For working-class people, including many women and people of color, to come together in genuine political debate about how best to collectively solve their problems, and to have those deliberations taken seriously (at least to some degree) by the corporate media, by Andrew Cuomo, and by top political figures around the state, seems almost miraculous. Still, this says more about how long and how badly we’ve been losing than about the WFP’s virtues.
It is notable that no rank-and-file members of the party spoke on behalf of Cuomo at the entire convention, and yet the WFP backed him. This pattern is reminiscent of many of the “progressive” labor organizations that dominate the WFP: they are made up of a racially and ethnically diverse body of working-class women and men, they are politically powerful, and they can genuinely improve the lives of the people within their ranks. And yet, they are not internally democratic, and they fail to put real decision-making power into the hands of their membership.
The problem of intraparty democracy isn’t unique to New York, or to our present time. Halle cites Eric Chester’s True Mission: Socialists and the Labor Party Question in the US, which recounts the history of attempts from the nineteenth century until today to found an independent left party through trade union structures. Chester argues that at every turn, the structural conservatism of union bureaucracy (and leftists’ obsession with catering to them) have divided and undermined socialists and revolutionary politics.
Before World War I, the Socialist Party of America (SPA) was deeply and acrimoniously split over the question of whether to follow the model of the British Labour Party. British trade unions had just formed the Labour Party as a social-democratic party, and swiftly gained some parliamentary representation by working with the Liberal Party. The more conservative US socialists proposed to do the same thing, moderating their politics to make a coalition with the American Federation of Labor.
The left of the SPA, including the great majority of the rank-and-file members of the party, put forward a different vision: the SPA should continue to espouse a radical, pro-worker political vision, and actively recruit and organize workers around that vision. The left of the SPA believed that any labor party in the United States would reflect the conservative politics of trade-union bureaucrats. Their goal instead was to create a party of workers, not a party of workers’ organizations.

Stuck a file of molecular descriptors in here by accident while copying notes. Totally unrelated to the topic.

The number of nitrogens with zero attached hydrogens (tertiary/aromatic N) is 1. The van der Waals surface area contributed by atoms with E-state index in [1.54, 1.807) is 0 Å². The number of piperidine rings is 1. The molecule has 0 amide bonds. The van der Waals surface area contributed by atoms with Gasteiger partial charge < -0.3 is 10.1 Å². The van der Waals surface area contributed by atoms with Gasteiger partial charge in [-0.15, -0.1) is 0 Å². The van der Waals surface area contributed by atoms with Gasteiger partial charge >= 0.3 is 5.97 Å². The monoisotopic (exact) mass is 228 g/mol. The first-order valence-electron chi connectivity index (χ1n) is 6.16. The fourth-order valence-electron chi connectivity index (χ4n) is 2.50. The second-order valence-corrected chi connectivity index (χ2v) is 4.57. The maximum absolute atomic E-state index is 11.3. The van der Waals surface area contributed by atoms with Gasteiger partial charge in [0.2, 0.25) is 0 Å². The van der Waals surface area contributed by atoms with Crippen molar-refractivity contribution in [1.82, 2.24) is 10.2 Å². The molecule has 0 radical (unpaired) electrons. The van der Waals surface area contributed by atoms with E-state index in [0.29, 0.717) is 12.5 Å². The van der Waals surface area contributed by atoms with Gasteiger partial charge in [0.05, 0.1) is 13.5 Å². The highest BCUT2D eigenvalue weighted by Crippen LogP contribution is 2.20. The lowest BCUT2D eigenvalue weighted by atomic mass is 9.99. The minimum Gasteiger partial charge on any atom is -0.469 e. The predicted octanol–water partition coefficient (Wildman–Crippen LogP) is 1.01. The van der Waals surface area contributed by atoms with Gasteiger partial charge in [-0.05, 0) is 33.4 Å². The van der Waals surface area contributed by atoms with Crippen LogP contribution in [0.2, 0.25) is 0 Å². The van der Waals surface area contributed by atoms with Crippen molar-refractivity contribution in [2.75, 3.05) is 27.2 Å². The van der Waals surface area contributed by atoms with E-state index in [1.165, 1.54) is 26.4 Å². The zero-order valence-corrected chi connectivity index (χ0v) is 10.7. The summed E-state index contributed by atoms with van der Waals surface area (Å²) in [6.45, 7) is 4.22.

What would that vision look like today? Many workers of color in the US are not able to vote, either because they are undocumented or permanent residents or because they’ve been disenfranchised by the legal system. Other working-class voters — disproportionately those of color, but many whites as well — are increasingly prevented from voting by stringent voter ID laws, restrictions on early voting, and other voter-suppression measures. And many working-class people simply don’t vote, often because the options are intolerably bad.
In New York, however, the Green Party’s gubernatorial campaign articulated a genuinely left-wing, working-class platform, a “Green New Deal”: jobs for all, single-payer healthcare, fully-funded public education and support for teachers, a ban on fracking, and a $15 minimum wage.
For his part, Chester considers the Green Party an even worse option for socialists than a labor party. If labor parties end up beholden to union bureaucrats, he says, Green Party campaigns end up beholden to the affluent liberals who fund them.
But this Green campaign was an exceptional one. New York Greens are more sympathetic to socialism than most in the party, partly because of the leadership of Hawkins, a working Teamster, a participant in the reform caucus Teamsters for a Democratic Union, and an unabashed socialist.
In this election, the Greens made an alliance with socialist organizations like the ISO, Socialist Alternative, and Solidarity, and cemented it with the nomination of the ISO’s Jones as their lieutenant-governor candidate. During the campaign, Hawkins talked about using the Green ballot line in the future as “a united front in the electoral arena for all the people on the left. … If you’re in Socialist Alternative or ISO, you can run with us. I want us to show how to do real united front, real coalitions.”
Hawkins won two hundred thousand votes in this year’s elections, so the New York Green Party has a strong ballot line. They are now on Row D, meaning that their nominee will appear on the fourth line for the next four years in every race, from village trustee up to president of the United States. They also want to work with socialists at the city and state level, an undoubtedly exciting development.
Still, there are other contemporary models worth examining.
A New Socialist Politics
After two runs for state legislative seats in Seattle and three city council campaigns in various cities, Socialist Alternative (SA) is developing a strong model for socialist campaigns. Their Seattle city council candidate, Kshama Sawant, was the first socialist to win municipal office in the US in decades, garnering tens of thousands of votes.